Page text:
Subsidies are making a bit of a comeback in Western economies, but there’s one area where they can be deadly: global fishing. Governments are subsidizing the industry, and the industry is overfishing.
Atlantic bluefin tuna and orange roughy, once commonly on the American restaurant menu, are now making appearances on growing endangered lists. At this rate, the implications extend far beyond your restaurant menu — the ocean ecosystem could change for the worse.
After decades of discussion, the World Trade Organization might just be ready to usher in a solution.
Global fisheries subsidies added up to an estimated $35.4 billion in 2018. China is far and away the largest provider in terms of dollar value and as a share of its landed catch. China is also the largest provider of the most harmful subsidies that are tied to illegal, unreported and unregulated fishing. But China is far from the only offender: Other large subsidizers include the European Union, the United States, South Korea and Japan.
Government subsidies fund bigger boats, bigger gear and fuel, among other things. Rigged-out fishing vessels venture to the high seas and cast their supersized nets and outsized and high-tech destructive trawling gear, pulling up their main catch but also a lot of bycatch, leaving destruction in their wake. According to the United States Geological Survey, “Trawling destroys the natural seafloor habitat by essentially rototilling the seabed. All of the bottom-dwelling plants and animals are affected, if not outright destroyed by tearing up root systems or animal burrows.”
It’s all catching up to us. One United Nations agency categorizes 90 percent of the world’s fisheries as exploited or overexploited. You can overfish for a while before the result becomes noticeable, and by then, it may be too late to reverse. There are laws governing this, but some fishers abide by them and some do not.
The illegal fishing that goes unreported and is unregulated is particularly bad. Illegal, unreported and unregulated (IUU) fishing is responsible for an estimated 26 million tons of fish caught each year, or around 20 percent of global catch (50 percent for some countries). What’s worse, governments don’t just subsidize legal fishing. Some are paying to deplete our oceans.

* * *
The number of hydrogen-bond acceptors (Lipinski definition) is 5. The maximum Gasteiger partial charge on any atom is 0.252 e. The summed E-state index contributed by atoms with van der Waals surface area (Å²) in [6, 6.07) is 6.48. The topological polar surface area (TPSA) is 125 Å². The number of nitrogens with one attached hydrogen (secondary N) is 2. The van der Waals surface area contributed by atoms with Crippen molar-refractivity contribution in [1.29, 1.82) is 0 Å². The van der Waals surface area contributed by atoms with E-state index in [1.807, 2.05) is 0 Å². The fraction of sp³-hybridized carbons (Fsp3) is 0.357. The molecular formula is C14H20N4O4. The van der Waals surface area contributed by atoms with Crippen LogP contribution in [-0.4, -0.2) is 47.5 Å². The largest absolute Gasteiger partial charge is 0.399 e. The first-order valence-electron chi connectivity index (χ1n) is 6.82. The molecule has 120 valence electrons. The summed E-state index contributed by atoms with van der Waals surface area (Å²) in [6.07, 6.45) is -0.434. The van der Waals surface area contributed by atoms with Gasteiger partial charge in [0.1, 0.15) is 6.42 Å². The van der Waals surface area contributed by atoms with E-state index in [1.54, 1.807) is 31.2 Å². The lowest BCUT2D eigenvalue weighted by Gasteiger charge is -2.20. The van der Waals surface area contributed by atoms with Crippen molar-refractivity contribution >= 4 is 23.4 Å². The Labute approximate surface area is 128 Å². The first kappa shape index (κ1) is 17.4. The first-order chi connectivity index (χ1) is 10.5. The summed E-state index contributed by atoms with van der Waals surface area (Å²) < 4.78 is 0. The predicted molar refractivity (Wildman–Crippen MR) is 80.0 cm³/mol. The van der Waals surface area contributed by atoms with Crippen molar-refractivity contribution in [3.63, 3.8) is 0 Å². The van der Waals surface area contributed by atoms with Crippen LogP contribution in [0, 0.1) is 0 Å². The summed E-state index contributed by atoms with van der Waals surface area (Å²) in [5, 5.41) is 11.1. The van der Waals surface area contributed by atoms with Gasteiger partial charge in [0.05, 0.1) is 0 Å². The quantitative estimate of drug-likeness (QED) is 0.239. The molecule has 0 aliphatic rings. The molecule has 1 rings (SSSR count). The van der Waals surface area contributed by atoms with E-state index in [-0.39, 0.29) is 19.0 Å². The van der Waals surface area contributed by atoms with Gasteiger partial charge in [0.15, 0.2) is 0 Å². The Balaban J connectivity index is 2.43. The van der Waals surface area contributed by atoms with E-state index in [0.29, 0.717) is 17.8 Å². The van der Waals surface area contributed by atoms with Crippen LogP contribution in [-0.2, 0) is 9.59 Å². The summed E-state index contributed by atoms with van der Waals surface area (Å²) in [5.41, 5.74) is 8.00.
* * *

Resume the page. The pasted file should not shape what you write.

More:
After more than 20 years of negotiations, WTO members finally seem intent on reeling back the subsidies that fund these destructive practices. Last year, negotiators agreed to significantly curtail some fishing subsidies, including limiting or prohibiting them to “Vessels or operators engaged in illegal, unreported and unregulated fishing or fishing-related activities in support of IUU fishing,” “fishing or fishing-related activities regarding stocks that are overfished” and “fishing or fishing-related activities on the unregulated high seas.”
WTO ministers will have an opportunity to close the deal next year in Abu Dhabi. Many hope for a strong outcome on fisheries subsidies, but it’s still unclear whether enough countries will bite. Two-thirds of the WTO member countries would need to cast a “yes” vote.
It was during the 2001 Doha round of negotiations when ministers agreed to start negotiations on rules for fisheries subsidies, which fall under the WTO antidumping and subsidies rules purview. Those 2001 talks can be traced back to a 1992 FAO report on fisheries subsidies causing overfishing.
But excitement is building, and WTO negotiators are working hard behind the scenes to reach a meaningful deal. Deputy Director General Angela Ellard was recently in Africa discussing the issue. She noted that IUU fishing “currently costs Africa as much as $2.3 billion in economic losses each year, ” that “more than 30 percent of African fish stocks are overexploited, depleted, or recovering from depletion,” and that “the health of African fisheries would improve if foreign fleets were not paid to fish in the unregulated high seas just beyond the exclusive economic zones of African countries.”
If you’re new to this topic, you might think that getting countries to agree to stop subsidizing this destructive behavior should be easy. After all, it’s obvious that if you deplete a prey population beyond its ability to replenish itself, it will dwindle out.
But the incentives for nations to subsidize their own fishing industries are a big part of the problem. Let’s hope WTO members can find common ground to save this common global resource.
Christine McDaniel is a senior research fellow with the Mercatus Center at George Mason University.
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